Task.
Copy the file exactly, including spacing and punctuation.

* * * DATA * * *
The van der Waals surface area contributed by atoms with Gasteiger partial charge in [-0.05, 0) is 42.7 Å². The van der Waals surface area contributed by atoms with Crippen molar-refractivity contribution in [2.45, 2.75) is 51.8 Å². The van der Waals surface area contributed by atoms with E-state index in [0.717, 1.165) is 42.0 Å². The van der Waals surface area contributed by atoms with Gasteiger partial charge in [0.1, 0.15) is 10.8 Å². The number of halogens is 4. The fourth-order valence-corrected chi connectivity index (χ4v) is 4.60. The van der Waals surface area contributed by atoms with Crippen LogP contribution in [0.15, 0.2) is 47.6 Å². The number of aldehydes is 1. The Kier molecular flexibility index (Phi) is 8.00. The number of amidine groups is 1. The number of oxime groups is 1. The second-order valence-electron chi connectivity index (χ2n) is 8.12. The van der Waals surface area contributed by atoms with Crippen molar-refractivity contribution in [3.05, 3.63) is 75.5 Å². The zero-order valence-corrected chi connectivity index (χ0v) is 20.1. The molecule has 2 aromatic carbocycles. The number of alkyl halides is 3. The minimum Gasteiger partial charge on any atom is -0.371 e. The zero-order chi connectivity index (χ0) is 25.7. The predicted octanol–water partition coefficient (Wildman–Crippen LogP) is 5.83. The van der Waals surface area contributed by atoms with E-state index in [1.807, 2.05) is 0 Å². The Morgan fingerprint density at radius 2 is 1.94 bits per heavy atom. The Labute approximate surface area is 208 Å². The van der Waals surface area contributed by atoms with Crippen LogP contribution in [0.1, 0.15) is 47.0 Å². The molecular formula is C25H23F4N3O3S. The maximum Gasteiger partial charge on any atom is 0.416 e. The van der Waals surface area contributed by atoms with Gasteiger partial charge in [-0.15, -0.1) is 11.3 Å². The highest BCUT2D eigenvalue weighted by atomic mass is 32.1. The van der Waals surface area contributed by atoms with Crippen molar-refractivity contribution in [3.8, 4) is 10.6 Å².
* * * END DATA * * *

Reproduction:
The van der Waals surface area contributed by atoms with Gasteiger partial charge in [-0.05, 0) is 42.7 Å². The van der Waals surface area contributed by atoms with Crippen molar-refractivity contribution in [2.45, 2.75) is 51.8 Å². The van der Waals surface area contributed by atoms with E-state index in [0.717, 1.165) is 42.0 Å². The van der Waals surface area contributed by atoms with Gasteiger partial charge in [0.1, 0.15) is 10.8 Å². The number of halogens is 4. The fourth-order valence-corrected chi connectivity index (χ4v) is 4.60. The van der Waals surface area contributed by atoms with Crippen LogP contribution in [0.15, 0.2) is 47.6 Å². The number of aldehydes is 1. The Kier molecular flexibility index (Phi) is 8.00. The number of amidine groups is 1. The number of oxime groups is 1. The second-order valence-electron chi connectivity index (χ2n) is 8.12. The van der Waals surface area contributed by atoms with Crippen molar-refractivity contribution in [3.05, 3.63) is 75.5 Å². The zero-order valence-corrected chi connectivity index (χ0v) is 20.1. The molecule has 2 aromatic carbocycles. The number of alkyl halides is 3. The minimum Gasteiger partial charge on any atom is -0.371 e. The zero-order chi connectivity index (χ0) is 25.7. The predicted octanol–water partition coefficient (Wildman–Crippen LogP) is 5.83. The van der Waals surface area contributed by atoms with E-state index in [1.807, 2.05) is 0 Å². The Morgan fingerprint density at radius 2 is 1.94 bits per heavy atom. The Labute approximate surface area is 208 Å². The van der Waals surface area contributed by atoms with Crippen LogP contribution in [0.1, 0.15) is 47.0 Å². The molecular formula is C25H23F4N3O3S. The maximum Gasteiger partial charge on any atom is 0.416 e. The van der Waals surface area contributed by atoms with Gasteiger partial charge in [-0.15, -0.1) is 11.3 Å². The highest BCUT2D eigenvalue weighted by atomic mass is 32.1. The van der Waals surface area contributed by atoms with Crippen molar-refractivity contribution in [3.8, 4) is 10.6 Å².